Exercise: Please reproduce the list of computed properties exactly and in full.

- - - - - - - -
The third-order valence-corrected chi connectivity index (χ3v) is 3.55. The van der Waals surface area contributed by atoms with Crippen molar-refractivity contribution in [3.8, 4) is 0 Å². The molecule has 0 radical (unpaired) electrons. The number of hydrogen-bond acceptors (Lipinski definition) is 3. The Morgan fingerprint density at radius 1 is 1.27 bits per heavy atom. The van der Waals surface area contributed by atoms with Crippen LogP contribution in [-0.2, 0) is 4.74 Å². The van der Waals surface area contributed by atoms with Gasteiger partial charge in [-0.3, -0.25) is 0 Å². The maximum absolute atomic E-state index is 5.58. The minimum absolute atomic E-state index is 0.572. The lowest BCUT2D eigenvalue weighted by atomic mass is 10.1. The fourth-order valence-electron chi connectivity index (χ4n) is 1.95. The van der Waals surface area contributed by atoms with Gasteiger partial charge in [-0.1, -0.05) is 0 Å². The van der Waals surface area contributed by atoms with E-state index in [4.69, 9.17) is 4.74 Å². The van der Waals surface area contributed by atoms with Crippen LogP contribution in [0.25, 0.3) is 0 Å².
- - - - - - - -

The third-order valence-corrected chi connectivity index (χ3v) is 3.55. The van der Waals surface area contributed by atoms with Crippen molar-refractivity contribution in [3.8, 4) is 0 Å². The molecule has 0 radical (unpaired) electrons. The number of hydrogen-bond acceptors (Lipinski definition) is 3. The Morgan fingerprint density at radius 1 is 1.27 bits per heavy atom. The van der Waals surface area contributed by atoms with Crippen LogP contribution in [-0.2, 0) is 4.74 Å². The van der Waals surface area contributed by atoms with Gasteiger partial charge in [-0.3, -0.25) is 0 Å². The maximum absolute atomic E-state index is 5.58. The minimum absolute atomic E-state index is 0.572. The lowest BCUT2D eigenvalue weighted by atomic mass is 10.1. The fourth-order valence-electron chi connectivity index (χ4n) is 1.95. The van der Waals surface area contributed by atoms with Gasteiger partial charge in [-0.1, -0.05) is 0 Å². The van der Waals surface area contributed by atoms with E-state index in [4.69, 9.17) is 4.74 Å². The van der Waals surface area contributed by atoms with Crippen LogP contribution in [0.25, 0.3) is 0 Å².